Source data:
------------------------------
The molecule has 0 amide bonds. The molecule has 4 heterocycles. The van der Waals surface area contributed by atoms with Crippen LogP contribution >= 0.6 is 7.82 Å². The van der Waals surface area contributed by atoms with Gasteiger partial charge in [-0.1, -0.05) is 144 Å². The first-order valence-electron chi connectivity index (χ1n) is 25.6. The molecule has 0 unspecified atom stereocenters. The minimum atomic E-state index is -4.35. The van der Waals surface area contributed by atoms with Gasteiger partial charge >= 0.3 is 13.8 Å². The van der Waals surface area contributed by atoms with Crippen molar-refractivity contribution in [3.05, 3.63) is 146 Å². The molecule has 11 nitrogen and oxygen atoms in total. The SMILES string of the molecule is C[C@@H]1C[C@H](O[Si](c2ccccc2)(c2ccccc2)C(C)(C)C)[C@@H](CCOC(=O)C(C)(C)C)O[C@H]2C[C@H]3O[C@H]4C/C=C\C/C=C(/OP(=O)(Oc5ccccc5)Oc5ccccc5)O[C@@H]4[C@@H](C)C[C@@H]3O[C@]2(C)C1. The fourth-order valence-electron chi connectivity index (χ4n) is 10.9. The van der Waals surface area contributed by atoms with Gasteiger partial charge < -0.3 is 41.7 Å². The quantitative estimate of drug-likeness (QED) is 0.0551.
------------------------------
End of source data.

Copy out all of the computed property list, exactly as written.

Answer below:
The molecule has 0 amide bonds. The molecule has 4 heterocycles. The van der Waals surface area contributed by atoms with Crippen LogP contribution >= 0.6 is 7.82 Å². The van der Waals surface area contributed by atoms with Gasteiger partial charge in [-0.1, -0.05) is 144 Å². The first-order valence-electron chi connectivity index (χ1n) is 25.6. The molecule has 0 unspecified atom stereocenters. The minimum atomic E-state index is -4.35. The van der Waals surface area contributed by atoms with Gasteiger partial charge >= 0.3 is 13.8 Å². The van der Waals surface area contributed by atoms with Crippen molar-refractivity contribution in [3.05, 3.63) is 146 Å². The molecule has 11 nitrogen and oxygen atoms in total. The SMILES string of the molecule is C[C@@H]1C[C@H](O[Si](c2ccccc2)(c2ccccc2)C(C)(C)C)[C@@H](CCOC(=O)C(C)(C)C)O[C@H]2C[C@H]3O[C@H]4C/C=C\C/C=C(/OP(=O)(Oc5ccccc5)Oc5ccccc5)O[C@@H]4[C@@H](C)C[C@@H]3O[C@]2(C)C1. The fourth-order valence-electron chi connectivity index (χ4n) is 10.9. The van der Waals surface area contributed by atoms with Gasteiger partial charge < -0.3 is 41.7 Å². The quantitative estimate of drug-likeness (QED) is 0.0551.